RAY: Yup, she was a ward of the town, and no one liked the bitter old woman.
JEFF: But Half-Hanged Mary may be the most famous now because she inspired author Margaret Atwood to write The Handmaid’s Tale, which she published in 1985.
RAY: For those who don’t know, The Handmaid’s Tale is about a modern dystopia where a fundamentalist religious group runs the government. Birth rates are plummeting, so women become the property of the state. And the few fertile women still around are forced into sexual servitude. It’s truly dark, as the story takes you through the brainwashing of the women, and as we see how they attempt to survive living in this hell.
JEFF: In a 2017 interview for The World, Margaret Atwood claimed her grandmother sometimes said she was related to Mary Webster, and sometimes denied it. Either way, it inspired Atwood to write a poem called “Half Hanged Mary.” The first stanza reads:
When they came to harvest my corpse
(open your mouth, close your eyes)
cut my body from the rope,
I was still alive.
And it ends with:
Before, I was not a witch.
But now I am one.
RAY: Mary Webster’s story is dark, whether in poetry or prose.
JEFF: In that same 2017 interview, Atwood said, and I’m quoting here, “I was actually trying to write a novel about her (Meaning Mary), but, unfortunately, I didn’t know enough about the late 17th century to be able to do it.” So Atwood set the tale in modern times.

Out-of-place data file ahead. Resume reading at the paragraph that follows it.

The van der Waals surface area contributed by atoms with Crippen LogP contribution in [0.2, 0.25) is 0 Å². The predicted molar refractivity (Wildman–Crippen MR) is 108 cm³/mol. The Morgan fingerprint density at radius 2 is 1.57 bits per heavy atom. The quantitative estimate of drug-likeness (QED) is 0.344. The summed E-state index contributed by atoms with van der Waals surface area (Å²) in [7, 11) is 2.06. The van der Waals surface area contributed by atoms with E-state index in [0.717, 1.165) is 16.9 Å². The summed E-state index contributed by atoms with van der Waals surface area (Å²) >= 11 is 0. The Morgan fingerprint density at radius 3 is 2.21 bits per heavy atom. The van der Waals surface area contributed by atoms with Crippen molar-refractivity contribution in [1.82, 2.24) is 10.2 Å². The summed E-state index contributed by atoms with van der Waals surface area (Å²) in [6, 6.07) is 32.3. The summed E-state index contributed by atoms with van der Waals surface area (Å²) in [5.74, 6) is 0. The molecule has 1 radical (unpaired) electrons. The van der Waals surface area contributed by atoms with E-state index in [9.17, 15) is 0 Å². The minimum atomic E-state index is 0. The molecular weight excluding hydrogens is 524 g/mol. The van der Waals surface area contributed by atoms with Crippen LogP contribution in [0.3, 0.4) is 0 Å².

RAY: If you’re paying attention to politics lately, we all know the Supreme Court overturned Roe vs. Wade. Many politicians are mentioning The Handmaid’s Tale specifically. That we’re currently heading for times like those for women.
JEFF: Well, we don’t know for certain what the future holds, but we do know how women have been treated in the past. Accuse one of being a witch, and there was no limit as to how poorly you could treat them.
RAY: And that brings us to After the Legend where we take a deeper dive into the story, and sometimes veer of course.
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Hey, we love when you share your own local legends with us. If YOU have a story you think we should check out, please reach out to us through our Web site, through our Super Secret Facebook group, or on our social media. Most of our story leads come from you.
We’d like to thank our sponsor, Nuwati Herbals, we’d like to thank our patreon patrons, and our theme music is by John Judd.
Until next time remember… the bizarre is closer than you think.